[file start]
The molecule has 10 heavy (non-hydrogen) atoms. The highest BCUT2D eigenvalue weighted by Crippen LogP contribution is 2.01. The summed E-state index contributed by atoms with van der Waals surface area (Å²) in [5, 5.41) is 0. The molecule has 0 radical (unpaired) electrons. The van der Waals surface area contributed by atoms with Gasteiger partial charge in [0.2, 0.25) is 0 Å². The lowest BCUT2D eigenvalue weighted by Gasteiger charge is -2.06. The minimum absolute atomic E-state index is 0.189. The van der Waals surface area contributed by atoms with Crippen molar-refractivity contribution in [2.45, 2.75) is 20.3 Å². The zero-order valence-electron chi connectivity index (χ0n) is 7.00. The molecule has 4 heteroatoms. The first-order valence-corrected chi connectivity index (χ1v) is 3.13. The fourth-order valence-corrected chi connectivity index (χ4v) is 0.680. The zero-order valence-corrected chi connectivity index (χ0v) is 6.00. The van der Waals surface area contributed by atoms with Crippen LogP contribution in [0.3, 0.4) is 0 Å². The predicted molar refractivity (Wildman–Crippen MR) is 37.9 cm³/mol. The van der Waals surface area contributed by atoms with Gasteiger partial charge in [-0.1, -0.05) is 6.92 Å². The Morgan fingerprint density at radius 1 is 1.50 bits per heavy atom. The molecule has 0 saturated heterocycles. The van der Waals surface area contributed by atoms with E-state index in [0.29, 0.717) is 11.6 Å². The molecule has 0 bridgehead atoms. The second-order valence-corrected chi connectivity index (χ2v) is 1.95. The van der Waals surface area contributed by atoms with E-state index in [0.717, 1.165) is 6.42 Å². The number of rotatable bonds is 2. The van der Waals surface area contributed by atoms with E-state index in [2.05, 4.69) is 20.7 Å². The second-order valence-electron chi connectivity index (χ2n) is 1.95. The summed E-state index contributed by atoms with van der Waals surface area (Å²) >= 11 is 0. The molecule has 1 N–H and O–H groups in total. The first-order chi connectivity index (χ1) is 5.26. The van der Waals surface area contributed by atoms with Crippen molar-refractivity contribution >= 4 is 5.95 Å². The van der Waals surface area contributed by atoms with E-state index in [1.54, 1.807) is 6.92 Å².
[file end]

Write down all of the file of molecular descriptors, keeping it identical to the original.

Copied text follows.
The molecule has 10 heavy (non-hydrogen) atoms. The highest BCUT2D eigenvalue weighted by Crippen LogP contribution is 2.01. The summed E-state index contributed by atoms with van der Waals surface area (Å²) in [5, 5.41) is 0. The molecule has 0 radical (unpaired) electrons. The van der Waals surface area contributed by atoms with Gasteiger partial charge in [0.2, 0.25) is 0 Å². The lowest BCUT2D eigenvalue weighted by Gasteiger charge is -2.06. The minimum absolute atomic E-state index is 0.189. The van der Waals surface area contributed by atoms with Crippen molar-refractivity contribution in [2.45, 2.75) is 20.3 Å². The zero-order valence-electron chi connectivity index (χ0n) is 7.00. The molecule has 4 heteroatoms. The first-order valence-corrected chi connectivity index (χ1v) is 3.13. The fourth-order valence-corrected chi connectivity index (χ4v) is 0.680. The zero-order valence-corrected chi connectivity index (χ0v) is 6.00. The van der Waals surface area contributed by atoms with Crippen LogP contribution in [0.3, 0.4) is 0 Å². The predicted molar refractivity (Wildman–Crippen MR) is 37.9 cm³/mol. The van der Waals surface area contributed by atoms with Gasteiger partial charge in [-0.1, -0.05) is 6.92 Å². The Morgan fingerprint density at radius 1 is 1.50 bits per heavy atom. The molecule has 0 saturated heterocycles. The van der Waals surface area contributed by atoms with E-state index in [0.29, 0.717) is 11.6 Å². The molecule has 0 bridgehead atoms. The second-order valence-corrected chi connectivity index (χ2v) is 1.95. The van der Waals surface area contributed by atoms with E-state index in [0.717, 1.165) is 6.42 Å². The number of rotatable bonds is 2. The van der Waals surface area contributed by atoms with E-state index in [2.05, 4.69) is 20.7 Å². The second-order valence-electron chi connectivity index (χ2n) is 1.95. The summed E-state index contributed by atoms with van der Waals surface area (Å²) >= 11 is 0. The molecule has 1 N–H and O–H groups in total. The first-order chi connectivity index (χ1) is 5.26. The van der Waals surface area contributed by atoms with Crippen molar-refractivity contribution >= 4 is 5.95 Å². The van der Waals surface area contributed by atoms with E-state index in [1.54, 1.807) is 6.92 Å².